Tutorial 13: the PS: how to have the final word.

Your PS is a vital selling tool – just as important as the headline. In fact, the PS is often the first and last words your donors read! Why? Human nature, I guess. A postscript arouses curiosity. It’s irresistible.

Written by
Jerry Huntsinger
February 16, 2019

And it’s both your first and final chance to motivate the donor to take action. Short lines and short paragraphs characterise a good PS. But don’t be afraid to use several paragraphs, as the occasion demands.

Following are 15 suggestions for writing the PS

  1. Tell the reader exactly what to do, when to do it, how much to give and how to use the reply devices.

    PS Enclosed is your World Hunger Day reply card. Please check the $10 gift box and fill in the blank line if you wish to give an additional amount. Then, mail the reply card back to me – before 20 March – in the postage-paid envelope I am providing for you. And thanks so much.

  2. Ask for immediate action.

    PS Can you send your gift today, Mrs. Jones? Every hour’s delay means a longer line at the bush clinic. I must send another doctor and nurse immediately. Perhaps you can sit down this very moment and write your cheque, and then mail it to me in the envelope I am enclosing. Thanks so much.

  3. Try announcing a deadline.

    PS School starts on the 6th September. Can I depend on your help in time to buy a dress for a little girl?

  4. Limited supply.

    PS I only have a limited supply of the health manual available. First come, first served!
    Please write me today so you won’t be disappointed.

  5. Limited audience.

    PS This appeal is only going to individuals like you who have a unique respect for our National Gallery. That’s why I must depend on your immediate response.

  6. No strings attached.

    PS This inspiring booklet is yours, with no strings attached, in appreciation for your gift of $10 or more.

  7. Instalment payment.

    PS Perhaps you cannot give $100 right now -- but can you send $25 a month for four months? Your continued support will be such a blessing.

    Other ways you can use the PS include:

  8. Restatement of the letter headline.
  9. Restatement of the offer.
  10. Restatement of the premium.
  11. Restatement of how to use the reply devices.
  12. Restatement of the crisis

    Here are a few more:

  13. Testimonial feature.

    PS I must replenish the scholarship fund immediately. Right now a young woman is waiting ... she writes, ‘I am working day and night in order to have an education. But I can’t pay the tuition.’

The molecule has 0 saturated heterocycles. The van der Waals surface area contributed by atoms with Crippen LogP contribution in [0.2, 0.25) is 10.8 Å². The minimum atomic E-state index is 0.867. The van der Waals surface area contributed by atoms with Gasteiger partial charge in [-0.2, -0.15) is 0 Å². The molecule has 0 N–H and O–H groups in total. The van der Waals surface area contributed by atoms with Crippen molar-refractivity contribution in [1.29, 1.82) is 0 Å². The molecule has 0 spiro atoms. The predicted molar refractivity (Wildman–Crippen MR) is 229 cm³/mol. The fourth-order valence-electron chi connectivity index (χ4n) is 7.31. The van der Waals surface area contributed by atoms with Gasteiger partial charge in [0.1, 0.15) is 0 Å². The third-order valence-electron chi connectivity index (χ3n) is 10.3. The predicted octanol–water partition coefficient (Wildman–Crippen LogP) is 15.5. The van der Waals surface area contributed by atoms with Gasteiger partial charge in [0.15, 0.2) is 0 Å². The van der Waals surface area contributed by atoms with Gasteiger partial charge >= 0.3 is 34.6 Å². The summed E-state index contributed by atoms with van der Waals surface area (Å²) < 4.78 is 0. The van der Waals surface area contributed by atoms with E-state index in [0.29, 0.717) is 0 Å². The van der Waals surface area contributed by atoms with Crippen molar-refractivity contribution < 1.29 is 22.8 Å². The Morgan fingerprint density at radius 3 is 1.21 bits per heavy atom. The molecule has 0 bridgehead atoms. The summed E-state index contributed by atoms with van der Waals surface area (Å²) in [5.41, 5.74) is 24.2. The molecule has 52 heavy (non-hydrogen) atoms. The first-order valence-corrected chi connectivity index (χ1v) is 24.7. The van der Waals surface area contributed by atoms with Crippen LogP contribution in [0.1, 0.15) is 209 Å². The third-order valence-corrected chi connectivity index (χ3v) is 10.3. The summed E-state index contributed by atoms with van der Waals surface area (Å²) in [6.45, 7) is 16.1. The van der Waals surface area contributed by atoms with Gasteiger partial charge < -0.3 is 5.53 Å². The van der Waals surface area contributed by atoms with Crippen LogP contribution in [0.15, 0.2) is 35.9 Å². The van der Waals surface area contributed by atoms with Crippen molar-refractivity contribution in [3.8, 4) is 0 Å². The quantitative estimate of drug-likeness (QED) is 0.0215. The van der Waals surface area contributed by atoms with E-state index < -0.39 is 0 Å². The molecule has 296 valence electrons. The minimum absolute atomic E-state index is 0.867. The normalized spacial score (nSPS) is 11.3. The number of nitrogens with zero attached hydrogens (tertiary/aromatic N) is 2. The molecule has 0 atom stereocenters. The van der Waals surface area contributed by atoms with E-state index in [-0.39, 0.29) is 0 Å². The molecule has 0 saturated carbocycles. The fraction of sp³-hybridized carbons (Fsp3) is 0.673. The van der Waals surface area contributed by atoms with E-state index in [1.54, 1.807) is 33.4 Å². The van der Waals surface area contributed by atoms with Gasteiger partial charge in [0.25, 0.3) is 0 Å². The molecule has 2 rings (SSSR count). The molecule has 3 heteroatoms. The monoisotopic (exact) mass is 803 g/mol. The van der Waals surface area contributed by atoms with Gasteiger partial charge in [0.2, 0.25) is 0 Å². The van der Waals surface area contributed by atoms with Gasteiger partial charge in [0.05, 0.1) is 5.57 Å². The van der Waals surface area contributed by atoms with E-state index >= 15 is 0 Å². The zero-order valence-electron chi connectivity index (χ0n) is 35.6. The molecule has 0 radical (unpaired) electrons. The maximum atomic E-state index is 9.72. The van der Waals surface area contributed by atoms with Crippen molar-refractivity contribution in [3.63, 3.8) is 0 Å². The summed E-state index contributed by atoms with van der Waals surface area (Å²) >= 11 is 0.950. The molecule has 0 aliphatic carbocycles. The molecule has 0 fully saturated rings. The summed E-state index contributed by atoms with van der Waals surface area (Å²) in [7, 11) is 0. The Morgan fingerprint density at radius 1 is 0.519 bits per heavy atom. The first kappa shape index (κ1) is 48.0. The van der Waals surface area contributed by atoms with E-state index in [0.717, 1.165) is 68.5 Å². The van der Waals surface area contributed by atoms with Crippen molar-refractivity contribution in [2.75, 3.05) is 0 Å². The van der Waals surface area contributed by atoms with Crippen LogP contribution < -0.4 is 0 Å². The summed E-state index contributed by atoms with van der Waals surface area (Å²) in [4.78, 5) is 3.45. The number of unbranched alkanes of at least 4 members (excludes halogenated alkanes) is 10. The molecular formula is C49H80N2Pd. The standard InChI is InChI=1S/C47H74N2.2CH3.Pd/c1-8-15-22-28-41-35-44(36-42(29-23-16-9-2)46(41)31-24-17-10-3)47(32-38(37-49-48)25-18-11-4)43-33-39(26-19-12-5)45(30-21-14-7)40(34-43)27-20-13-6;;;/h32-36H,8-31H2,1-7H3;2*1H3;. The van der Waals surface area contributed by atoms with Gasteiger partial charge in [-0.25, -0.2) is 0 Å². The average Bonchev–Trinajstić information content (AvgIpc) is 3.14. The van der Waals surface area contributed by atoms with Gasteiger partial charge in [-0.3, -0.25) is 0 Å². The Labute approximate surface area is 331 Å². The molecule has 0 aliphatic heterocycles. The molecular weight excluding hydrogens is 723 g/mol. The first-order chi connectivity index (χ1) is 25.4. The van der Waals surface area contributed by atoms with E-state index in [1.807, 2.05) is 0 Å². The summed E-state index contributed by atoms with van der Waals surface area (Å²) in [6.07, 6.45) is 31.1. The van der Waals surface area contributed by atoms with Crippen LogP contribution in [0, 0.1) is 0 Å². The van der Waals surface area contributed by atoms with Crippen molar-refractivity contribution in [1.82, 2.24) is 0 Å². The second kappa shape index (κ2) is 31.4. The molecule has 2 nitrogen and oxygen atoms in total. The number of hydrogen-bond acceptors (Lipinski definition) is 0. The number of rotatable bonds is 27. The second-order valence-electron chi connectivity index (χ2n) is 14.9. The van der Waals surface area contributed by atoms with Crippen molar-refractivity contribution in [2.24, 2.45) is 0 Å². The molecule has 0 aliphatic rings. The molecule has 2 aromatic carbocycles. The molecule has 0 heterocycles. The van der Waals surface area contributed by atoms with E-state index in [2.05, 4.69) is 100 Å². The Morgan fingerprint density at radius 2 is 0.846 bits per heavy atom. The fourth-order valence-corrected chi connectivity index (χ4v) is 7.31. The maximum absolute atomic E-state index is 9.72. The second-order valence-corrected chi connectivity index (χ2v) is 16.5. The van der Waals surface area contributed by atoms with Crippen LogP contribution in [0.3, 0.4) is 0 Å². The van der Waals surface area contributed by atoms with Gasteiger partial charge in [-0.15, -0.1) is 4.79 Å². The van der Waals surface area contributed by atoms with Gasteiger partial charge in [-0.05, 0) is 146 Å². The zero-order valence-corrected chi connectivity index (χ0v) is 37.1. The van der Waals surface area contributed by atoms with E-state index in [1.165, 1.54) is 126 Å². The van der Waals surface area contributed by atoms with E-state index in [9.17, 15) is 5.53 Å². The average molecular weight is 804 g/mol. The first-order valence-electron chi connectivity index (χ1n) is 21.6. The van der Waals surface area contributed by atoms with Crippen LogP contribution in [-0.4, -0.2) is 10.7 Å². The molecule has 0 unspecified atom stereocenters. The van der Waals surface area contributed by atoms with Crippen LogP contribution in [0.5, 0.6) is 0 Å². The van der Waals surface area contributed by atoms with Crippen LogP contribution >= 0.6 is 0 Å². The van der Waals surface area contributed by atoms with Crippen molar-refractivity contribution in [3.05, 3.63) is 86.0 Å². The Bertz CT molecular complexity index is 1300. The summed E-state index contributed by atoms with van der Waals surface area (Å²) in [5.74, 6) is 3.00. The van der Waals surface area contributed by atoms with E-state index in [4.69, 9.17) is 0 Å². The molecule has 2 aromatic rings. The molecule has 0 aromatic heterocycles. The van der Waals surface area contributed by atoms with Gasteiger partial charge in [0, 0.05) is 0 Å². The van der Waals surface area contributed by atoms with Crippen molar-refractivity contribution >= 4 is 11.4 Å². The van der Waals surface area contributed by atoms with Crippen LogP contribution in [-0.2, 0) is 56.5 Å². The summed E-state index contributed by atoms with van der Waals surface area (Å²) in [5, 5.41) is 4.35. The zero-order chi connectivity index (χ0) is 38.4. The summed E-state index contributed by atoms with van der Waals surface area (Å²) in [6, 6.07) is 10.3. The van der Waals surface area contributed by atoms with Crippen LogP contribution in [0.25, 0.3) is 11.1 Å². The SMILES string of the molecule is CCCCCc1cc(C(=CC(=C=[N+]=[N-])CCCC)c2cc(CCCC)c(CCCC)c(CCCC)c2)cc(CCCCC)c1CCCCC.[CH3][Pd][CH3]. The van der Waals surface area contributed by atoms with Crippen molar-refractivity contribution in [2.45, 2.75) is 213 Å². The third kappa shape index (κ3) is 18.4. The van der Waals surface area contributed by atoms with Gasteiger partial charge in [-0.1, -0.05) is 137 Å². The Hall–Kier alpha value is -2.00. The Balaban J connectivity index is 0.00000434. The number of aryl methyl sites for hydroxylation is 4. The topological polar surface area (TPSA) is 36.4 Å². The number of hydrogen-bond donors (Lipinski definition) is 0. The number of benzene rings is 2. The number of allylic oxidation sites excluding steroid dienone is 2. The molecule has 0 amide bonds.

14. Present an additional argument.

    PS I almost forgot to mention – if the building contractor can begin work immediately, we will save approximately nine per cent because of the anticipated rise in the cost of steel. Therefore – your immediate gift will serve a double purpose!

  15. And when all else fails, try a handwritten PS.

    PS What more can I say? This problem is desperate – more desperate than you can imagine, unless you were to join me here at the hospital in Bogotá.

Regardless of how you use your PS, never fail to ask for action. This is what a fundraising letter is all about.

One final review: tell your reader exactly what you want her to do. Don’t take anything for granted, spell it out. This serves a dual purpose:

a) You will resolve any questions that may be hanging concerning the reply mechanics.
b) You will get the person to start thinking about taking action.

This serves to overcome inertia.

© SOFII Foundation 2010-2014.

About the author: Jerry Huntsinger

Jerry Huntsinger

Jerry Huntsinger is revered in direct marketing circles as the dean of direct mail. 

Some years back Jerry gifted his archive of direct mail tutorials to SOFII and we’ve been serialising them ever since. All 50-plus are gems. Together, they add up to a complete ‘how-to’ guide to everything you need to know about direct mail fundraising.

These tutorials are edited and presented by Gwen Chapman.

Gwen_Chapman.jpg#asset:8990:urlGwen Chapman is a passionate advocate for donor-centric fundraising. She is a senior consultant with international experience in the non-profit sector in Canada, the United States, the UK and South Africa. She explains the importance to these tutorials here.

Related case studies or articles

Tutorial 11: how to design a fundraising letter: the function of design.

Letters are not supposed to be pretty or attractive, or large or small, or long or short, or colourful or stylish... they are supposed to be read. That’s all.

Read more

Tutorial 6: the power of a letter.

To be successful in this business, you have to recognise the power of a letter. Why? Because there are now so many people in fundraising who understand computers, finance, business management, or work flow systems. All of these skills are basic to competent fundraising organisations. But what’s happened to the letter?

Read more

Tutorial 3: what makes a successful letter-writer?

A successful letter-writer must overcome human inertia by putting words on paper. A tough job. Good letter-writers are extremely rare, but here’s how you can spot one.

Read more

Tutorial 1: creating fundraising letters and packages

The purpose of these tutorials is to stimulate your thinking. Challenge your preconceived notions. Stimulate your appetite for testing a new idea.

Read more

Also in Categories